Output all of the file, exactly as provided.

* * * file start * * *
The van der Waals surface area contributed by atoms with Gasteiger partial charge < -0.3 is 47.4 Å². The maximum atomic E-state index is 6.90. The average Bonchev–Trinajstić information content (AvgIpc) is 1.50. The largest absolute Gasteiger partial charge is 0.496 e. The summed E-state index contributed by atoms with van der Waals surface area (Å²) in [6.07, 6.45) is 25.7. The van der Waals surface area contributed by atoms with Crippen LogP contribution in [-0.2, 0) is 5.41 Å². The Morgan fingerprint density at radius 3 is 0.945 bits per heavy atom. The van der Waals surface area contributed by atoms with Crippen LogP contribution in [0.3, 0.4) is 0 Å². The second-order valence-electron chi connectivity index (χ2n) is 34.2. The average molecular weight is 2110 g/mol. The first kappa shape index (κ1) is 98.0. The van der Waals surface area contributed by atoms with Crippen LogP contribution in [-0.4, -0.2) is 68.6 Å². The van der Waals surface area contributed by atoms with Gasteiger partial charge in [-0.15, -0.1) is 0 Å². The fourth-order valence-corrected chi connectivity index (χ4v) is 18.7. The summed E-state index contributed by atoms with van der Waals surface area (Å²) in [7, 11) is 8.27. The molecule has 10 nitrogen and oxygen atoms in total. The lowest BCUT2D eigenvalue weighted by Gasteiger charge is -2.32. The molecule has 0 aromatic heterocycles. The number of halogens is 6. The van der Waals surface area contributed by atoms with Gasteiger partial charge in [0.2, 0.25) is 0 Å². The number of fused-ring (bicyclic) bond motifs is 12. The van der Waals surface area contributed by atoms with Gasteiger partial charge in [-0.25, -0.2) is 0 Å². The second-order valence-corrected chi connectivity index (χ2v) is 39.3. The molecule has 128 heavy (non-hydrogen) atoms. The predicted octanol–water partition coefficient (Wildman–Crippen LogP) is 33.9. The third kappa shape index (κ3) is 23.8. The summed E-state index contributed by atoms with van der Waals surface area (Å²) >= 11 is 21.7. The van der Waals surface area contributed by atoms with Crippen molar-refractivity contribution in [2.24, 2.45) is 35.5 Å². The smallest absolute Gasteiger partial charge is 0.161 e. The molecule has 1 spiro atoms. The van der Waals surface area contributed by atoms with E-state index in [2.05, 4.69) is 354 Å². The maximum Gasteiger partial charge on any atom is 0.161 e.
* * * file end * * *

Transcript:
The van der Waals surface area contributed by atoms with Gasteiger partial charge < -0.3 is 47.4 Å². The maximum atomic E-state index is 6.90. The average Bonchev–Trinajstić information content (AvgIpc) is 1.50. The largest absolute Gasteiger partial charge is 0.496 e. The summed E-state index contributed by atoms with van der Waals surface area (Å²) in [6.07, 6.45) is 25.7. The van der Waals surface area contributed by atoms with Crippen LogP contribution in [-0.2, 0) is 5.41 Å². The Morgan fingerprint density at radius 3 is 0.945 bits per heavy atom. The van der Waals surface area contributed by atoms with Crippen LogP contribution in [0.3, 0.4) is 0 Å². The second-order valence-electron chi connectivity index (χ2n) is 34.2. The average molecular weight is 2110 g/mol. The first kappa shape index (κ1) is 98.0. The van der Waals surface area contributed by atoms with Crippen LogP contribution in [-0.4, -0.2) is 68.6 Å². The van der Waals surface area contributed by atoms with Gasteiger partial charge in [-0.15, -0.1) is 0 Å². The fourth-order valence-corrected chi connectivity index (χ4v) is 18.7. The summed E-state index contributed by atoms with van der Waals surface area (Å²) in [7, 11) is 8.27. The molecule has 10 nitrogen and oxygen atoms in total. The lowest BCUT2D eigenvalue weighted by Gasteiger charge is -2.32. The molecule has 0 aromatic heterocycles. The number of halogens is 6. The van der Waals surface area contributed by atoms with Gasteiger partial charge in [0.2, 0.25) is 0 Å². The number of fused-ring (bicyclic) bond motifs is 12. The van der Waals surface area contributed by atoms with Gasteiger partial charge in [-0.25, -0.2) is 0 Å². The second-order valence-corrected chi connectivity index (χ2v) is 39.3. The molecule has 128 heavy (non-hydrogen) atoms. The predicted octanol–water partition coefficient (Wildman–Crippen LogP) is 33.9. The third kappa shape index (κ3) is 23.8. The summed E-state index contributed by atoms with van der Waals surface area (Å²) >= 11 is 21.7. The van der Waals surface area contributed by atoms with Crippen molar-refractivity contribution in [2.24, 2.45) is 35.5 Å². The smallest absolute Gasteiger partial charge is 0.161 e. The molecule has 1 spiro atoms. The van der Waals surface area contributed by atoms with E-state index in [2.05, 4.69) is 354 Å². The maximum Gasteiger partial charge on any atom is 0.161 e.